Alice expressed a strong desire, for herself and her daughter, to be a part of Project Citizenship so they could share their experiences. When asked how, as a community, we could showcase and share the experiences of people with disabilities, Alice replied:
“Advertising, and if we can try and put it on TV somehow how to deal with it how people know if they got disabilities how to face it.”
We would like to express words of gratitude to Alice and Lisa for sharing small pieces of their stories’ with us.
Signed Kristin and Paige- Citizen Explorers
How would you define “Engaged Citizenship?
“Engaged citizenship is the coming together of community members to create and promote belonging, inclusion and meaningful connections.”
Why is being an engaged citizen valuable to our community?
“It is important because people are social beings. In a sense, we have to find our tribes. If there is no engaged citizenship within a community you get a situation where everyone is a hermit. You come in and out of the house but you don’t really know your neighbours and in those times of need, there is no one to go to for support. People are always going to need help from each other one way or another. It is those meaningful connections that are going to shine through during those times when you need someone.”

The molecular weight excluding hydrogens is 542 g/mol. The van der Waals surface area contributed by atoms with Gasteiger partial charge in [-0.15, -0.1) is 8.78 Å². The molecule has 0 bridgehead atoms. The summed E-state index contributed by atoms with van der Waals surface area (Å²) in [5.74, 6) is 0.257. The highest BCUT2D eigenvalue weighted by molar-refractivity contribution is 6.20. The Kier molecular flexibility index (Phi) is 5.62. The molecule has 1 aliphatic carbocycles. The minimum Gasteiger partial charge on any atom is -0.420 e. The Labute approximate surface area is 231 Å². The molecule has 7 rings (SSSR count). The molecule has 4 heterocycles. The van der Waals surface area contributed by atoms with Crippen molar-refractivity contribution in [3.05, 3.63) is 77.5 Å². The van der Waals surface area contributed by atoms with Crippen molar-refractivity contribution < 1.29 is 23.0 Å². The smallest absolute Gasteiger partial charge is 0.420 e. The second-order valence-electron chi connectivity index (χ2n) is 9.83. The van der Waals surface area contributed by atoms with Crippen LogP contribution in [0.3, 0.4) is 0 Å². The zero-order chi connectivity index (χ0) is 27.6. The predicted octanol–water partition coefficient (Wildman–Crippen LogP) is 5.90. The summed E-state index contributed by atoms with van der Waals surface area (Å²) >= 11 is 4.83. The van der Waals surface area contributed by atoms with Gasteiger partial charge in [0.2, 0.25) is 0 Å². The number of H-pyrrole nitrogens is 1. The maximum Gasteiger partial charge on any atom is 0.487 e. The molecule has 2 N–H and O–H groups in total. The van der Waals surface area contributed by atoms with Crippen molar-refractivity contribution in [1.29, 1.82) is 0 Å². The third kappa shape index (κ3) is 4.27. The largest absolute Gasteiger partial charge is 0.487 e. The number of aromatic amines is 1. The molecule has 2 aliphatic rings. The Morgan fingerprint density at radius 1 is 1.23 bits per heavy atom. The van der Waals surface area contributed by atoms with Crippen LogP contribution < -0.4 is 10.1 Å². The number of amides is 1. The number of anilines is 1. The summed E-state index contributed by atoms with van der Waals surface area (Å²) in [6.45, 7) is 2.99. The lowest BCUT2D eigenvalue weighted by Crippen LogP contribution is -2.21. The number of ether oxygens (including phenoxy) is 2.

What has contributed to/who has inspired you to work in this field of social service?
“My inspiration definitely comes from the individuals that I have had the pleasure to support over the years. I am lucky to have spent a lot of time working at different agencies and organizations with children and after coming to Skills, I now support adults. With each position and each individual, I have learned something different. The individuals I support keep me going. Every day I look forward to coming into work, brainstorming with awesome like-minded coworkers and doing everything in our power to promote inclusiveness, meaningful connections and supporting people to reach their goals. Being a part of someone’s successes, no matter how big or small will always be one of the coolest feelings in the world.”
How can we make our communities more accessible to with people with disabilities?
“Edmonton could improve its transportation system. DATS serves a purpose, but it is not a well-oiled system. Transportation is a barrier for a lot of the individuals we support. I constantly hear from individuals about missed opportunities because of the lack of transportation. Unfortunately, the combination of our transportation system and the urban sprawl in Edmonton has deteriorated accessibility to a lot of things in the city. Even transportation for people without disabilities can be horrible. I think there also needs to be a drive to create more spaces that are more welcoming for everyone.”
If you could have been told one thing that you were not told when you were a teenager, what would you like to have heard?
“Looking back, I think I heard a lot of things that are pretty relevant now. Something that has kinda stuck with me is that people are always going to be judgemental no matter what situation you are in or what person you are. Someone is going to judge you for something. I think now being an adult I have kinda checked that idea at the door. Definitely, when I was a teenager I would try to impress people or do something that I felt would represent the clique that I belonged in. Now I don’t care. It is up to you to decide how you are going to let other people’s judgements affect you.”
If you had one hour of extra free time, how would you use it?